After that click on Parameters Settings and change the Prescaler and Period value to your requirements. We set the prescaler as 80 MHz to configure the Timer clock of 1MHz. After that we set the ARR (Counter Period) value as 100.

For both the parameters, we add -1 because the Prescalar Register and the ARR Register of STM32 already add 1 in their register setup.

STM32 PWM configuration

Now, select the GPIO pin for the TIM2 PWM channel 1 for generating the signal. We selected the PA0 pin of STM32F446RE microcontroller for the LED dimming project.

STM32 GPIO configueation

Code Explanation

HAL_TIM_PWM_Start(&htim2, TIM_CHANNEL_1);

This is a HAL api for STM32 PWM initialization. This api except two arguments and they are Timer peripheral number and Timer channel number. In our case the timer peripheral in Timer 2 (TIM2) and Channel 1.

/* Infinite loop */
  while (1)
    /* PWM range from 0% to 100% */
	  for(int i=0; i<=100; i++){
		  TIM2->CCR1 = i;

	  /* PWM range from 100% to 0% */
	  for(int i=100; i>=0; i--){
		  TIM2->CCR1 = i;

In the infinite while loop, we first increase the LED brightness form low to high (0% to 100%) by increasing the CCR1 (Timer Channel 1) register value. Then we decrease the LED brightness from high to low (100% to 0%) by decreasing the CCR1 value. To learn about the Capture Compare Register (CCR), please read your STM32 microcontroller datasheet Timer section.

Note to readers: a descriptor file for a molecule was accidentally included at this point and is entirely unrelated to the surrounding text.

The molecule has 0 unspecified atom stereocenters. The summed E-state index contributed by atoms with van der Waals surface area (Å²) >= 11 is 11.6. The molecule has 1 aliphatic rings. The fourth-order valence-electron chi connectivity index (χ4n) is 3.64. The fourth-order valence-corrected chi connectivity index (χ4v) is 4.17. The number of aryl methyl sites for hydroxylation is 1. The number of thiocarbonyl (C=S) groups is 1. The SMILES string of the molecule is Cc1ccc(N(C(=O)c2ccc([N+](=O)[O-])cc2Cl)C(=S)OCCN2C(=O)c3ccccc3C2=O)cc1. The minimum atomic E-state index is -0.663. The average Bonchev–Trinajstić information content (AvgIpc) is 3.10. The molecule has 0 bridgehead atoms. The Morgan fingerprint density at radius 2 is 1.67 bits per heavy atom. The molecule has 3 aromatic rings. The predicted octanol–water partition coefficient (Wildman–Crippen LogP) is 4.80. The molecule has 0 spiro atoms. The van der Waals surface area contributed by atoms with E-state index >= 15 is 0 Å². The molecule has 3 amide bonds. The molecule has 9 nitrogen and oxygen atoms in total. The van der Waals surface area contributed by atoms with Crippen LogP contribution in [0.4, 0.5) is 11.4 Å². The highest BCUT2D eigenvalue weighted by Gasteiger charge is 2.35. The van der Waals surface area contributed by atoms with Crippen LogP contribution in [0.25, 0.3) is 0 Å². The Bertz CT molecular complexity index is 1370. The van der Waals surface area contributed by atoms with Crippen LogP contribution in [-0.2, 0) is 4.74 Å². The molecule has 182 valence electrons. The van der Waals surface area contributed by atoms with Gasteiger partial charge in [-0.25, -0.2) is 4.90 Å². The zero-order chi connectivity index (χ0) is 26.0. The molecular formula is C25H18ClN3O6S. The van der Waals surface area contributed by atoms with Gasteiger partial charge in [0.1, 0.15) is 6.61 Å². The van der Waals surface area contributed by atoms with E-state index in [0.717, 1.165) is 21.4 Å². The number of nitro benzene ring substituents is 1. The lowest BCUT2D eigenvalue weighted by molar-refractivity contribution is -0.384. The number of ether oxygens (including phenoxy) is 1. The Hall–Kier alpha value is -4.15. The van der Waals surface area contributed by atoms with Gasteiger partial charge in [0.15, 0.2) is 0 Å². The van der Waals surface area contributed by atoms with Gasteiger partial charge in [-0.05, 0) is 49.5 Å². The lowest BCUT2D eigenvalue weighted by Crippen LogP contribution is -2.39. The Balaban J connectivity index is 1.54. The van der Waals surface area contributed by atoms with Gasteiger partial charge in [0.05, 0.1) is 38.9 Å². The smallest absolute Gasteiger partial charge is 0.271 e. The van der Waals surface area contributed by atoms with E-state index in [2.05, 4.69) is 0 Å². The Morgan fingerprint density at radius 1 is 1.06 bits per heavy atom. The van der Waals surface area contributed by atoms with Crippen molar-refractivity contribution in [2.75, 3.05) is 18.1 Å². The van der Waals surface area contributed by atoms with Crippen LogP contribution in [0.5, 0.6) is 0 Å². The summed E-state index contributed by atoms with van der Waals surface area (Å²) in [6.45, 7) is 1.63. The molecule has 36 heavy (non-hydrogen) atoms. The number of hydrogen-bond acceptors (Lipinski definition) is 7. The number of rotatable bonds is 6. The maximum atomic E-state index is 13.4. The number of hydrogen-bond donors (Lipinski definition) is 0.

tim ccr1 reg

For example, we set our timer clock frequency to 1MHz and the counter register (ARR) value is 100 from the STM32CubeIDE configuration setting which showed earlier. If we need 40% duty cycle the formula is:

PWM frequency = 1MHz / 100 = 10KHz

So, for 40% duty cycle CCR value is = (40/ARR)*100 = (40/100)*100 = 40

Or, if we need 30% duty cycle then the CCR value is: (30/ARR)*100 = (30/100)*100 = 30

Full Code

STM32CubeIDE main.c file

/* Includes */
#include "main.h"

/* Private variables */
TIM_HandleTypeDef htim2;

UART_HandleTypeDef huart2;

/* Private function prototypes */
void SystemClock_Config(void);
static void MX_GPIO_Init(void);
static void MX_USART2_UART_Init(void);
static void MX_TIM2_Init(void);

  * @brief  The application entry point.
  * @retval int
int main(void)
  /* MCU Configuration-*/

  /* Reset of all peripherals, Initializes the Flash interface and the Systick. */

  /* Configure the system clock */

  /* Initialize all configured peripherals */
  HAL_TIM_PWM_Start(&htim2, TIM_CHANNEL_1);

  /* Infinite loop */
  while (1)
    /* PWM range from 0% to 100% */
	  for(int i=0; i<=100; i++){
		  TIM2->CCR1 = i;

	  /* PWM range from 100% to 0% */
	  for(int i=100; i>=0; i--){
		  TIM2->CCR1 = i;

Please Note: Certain portions of the code, specifically those automatically generated by STM32CubeIDE, have been omitted.

Video Tutorial

Mahamudul Hasan

I hold a B.Sc degree in Electrical & Electronic Engineering from Daffodil International University, Bangladesh. I am a Printed Circuit Board (PCB) designer and Microcontroller programmer with an avid interest in Embedded System Design and IoT. As an Engineer, I love taking challenges and love being part of the solution. My Linkedin Profile Link: